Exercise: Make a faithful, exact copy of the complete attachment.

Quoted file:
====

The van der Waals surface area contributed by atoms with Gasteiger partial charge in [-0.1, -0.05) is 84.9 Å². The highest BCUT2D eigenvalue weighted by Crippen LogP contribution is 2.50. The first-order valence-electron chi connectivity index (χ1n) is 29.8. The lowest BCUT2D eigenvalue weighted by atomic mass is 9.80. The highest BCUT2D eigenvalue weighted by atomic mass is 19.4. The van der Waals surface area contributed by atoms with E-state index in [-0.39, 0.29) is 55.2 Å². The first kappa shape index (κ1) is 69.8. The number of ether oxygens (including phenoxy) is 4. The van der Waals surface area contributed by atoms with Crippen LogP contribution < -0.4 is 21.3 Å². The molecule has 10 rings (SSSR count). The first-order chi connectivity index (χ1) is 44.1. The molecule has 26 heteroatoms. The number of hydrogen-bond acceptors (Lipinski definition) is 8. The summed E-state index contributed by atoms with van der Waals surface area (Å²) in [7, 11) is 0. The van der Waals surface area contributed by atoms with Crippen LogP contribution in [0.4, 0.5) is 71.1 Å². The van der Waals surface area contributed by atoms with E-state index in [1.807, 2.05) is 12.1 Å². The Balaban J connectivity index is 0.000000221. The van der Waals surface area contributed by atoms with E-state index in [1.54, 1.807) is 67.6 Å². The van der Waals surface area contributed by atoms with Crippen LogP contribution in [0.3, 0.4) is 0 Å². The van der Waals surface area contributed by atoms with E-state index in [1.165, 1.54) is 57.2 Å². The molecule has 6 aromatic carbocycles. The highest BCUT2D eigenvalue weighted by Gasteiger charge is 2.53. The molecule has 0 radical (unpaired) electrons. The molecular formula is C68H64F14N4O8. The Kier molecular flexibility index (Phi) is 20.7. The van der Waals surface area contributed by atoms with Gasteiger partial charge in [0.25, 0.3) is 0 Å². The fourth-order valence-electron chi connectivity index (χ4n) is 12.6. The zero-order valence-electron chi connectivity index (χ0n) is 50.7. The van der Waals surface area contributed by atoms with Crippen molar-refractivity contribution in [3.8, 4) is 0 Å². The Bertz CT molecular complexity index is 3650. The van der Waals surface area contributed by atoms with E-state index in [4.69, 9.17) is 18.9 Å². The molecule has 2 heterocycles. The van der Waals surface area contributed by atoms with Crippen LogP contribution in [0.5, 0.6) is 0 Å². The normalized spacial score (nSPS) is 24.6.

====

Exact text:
The van der Waals surface area contributed by atoms with Gasteiger partial charge in [-0.1, -0.05) is 84.9 Å². The highest BCUT2D eigenvalue weighted by Crippen LogP contribution is 2.50. The first-order valence-electron chi connectivity index (χ1n) is 29.8. The lowest BCUT2D eigenvalue weighted by atomic mass is 9.80. The highest BCUT2D eigenvalue weighted by atomic mass is 19.4. The van der Waals surface area contributed by atoms with E-state index in [-0.39, 0.29) is 55.2 Å². The first kappa shape index (κ1) is 69.8. The number of ether oxygens (including phenoxy) is 4. The van der Waals surface area contributed by atoms with Crippen LogP contribution < -0.4 is 21.3 Å². The molecule has 10 rings (SSSR count). The first-order chi connectivity index (χ1) is 44.1. The molecule has 26 heteroatoms. The number of hydrogen-bond acceptors (Lipinski definition) is 8. The summed E-state index contributed by atoms with van der Waals surface area (Å²) in [7, 11) is 0. The van der Waals surface area contributed by atoms with Crippen LogP contribution in [0.4, 0.5) is 71.1 Å². The van der Waals surface area contributed by atoms with E-state index in [1.807, 2.05) is 12.1 Å². The Balaban J connectivity index is 0.000000221. The van der Waals surface area contributed by atoms with E-state index in [1.54, 1.807) is 67.6 Å². The van der Waals surface area contributed by atoms with Crippen LogP contribution in [0.3, 0.4) is 0 Å². The van der Waals surface area contributed by atoms with E-state index in [1.165, 1.54) is 57.2 Å². The molecule has 6 aromatic carbocycles. The highest BCUT2D eigenvalue weighted by Gasteiger charge is 2.53. The molecule has 0 radical (unpaired) electrons. The molecular formula is C68H64F14N4O8. The Kier molecular flexibility index (Phi) is 20.7. The van der Waals surface area contributed by atoms with Gasteiger partial charge in [0.25, 0.3) is 0 Å². The fourth-order valence-electron chi connectivity index (χ4n) is 12.6. The zero-order valence-electron chi connectivity index (χ0n) is 50.7. The van der Waals surface area contributed by atoms with Crippen molar-refractivity contribution in [3.8, 4) is 0 Å². The Bertz CT molecular complexity index is 3650. The van der Waals surface area contributed by atoms with E-state index in [4.69, 9.17) is 18.9 Å². The molecule has 2 heterocycles. The van der Waals surface area contributed by atoms with Crippen LogP contribution in [0.5, 0.6) is 0 Å². The normalized spacial score (nSPS) is 24.6.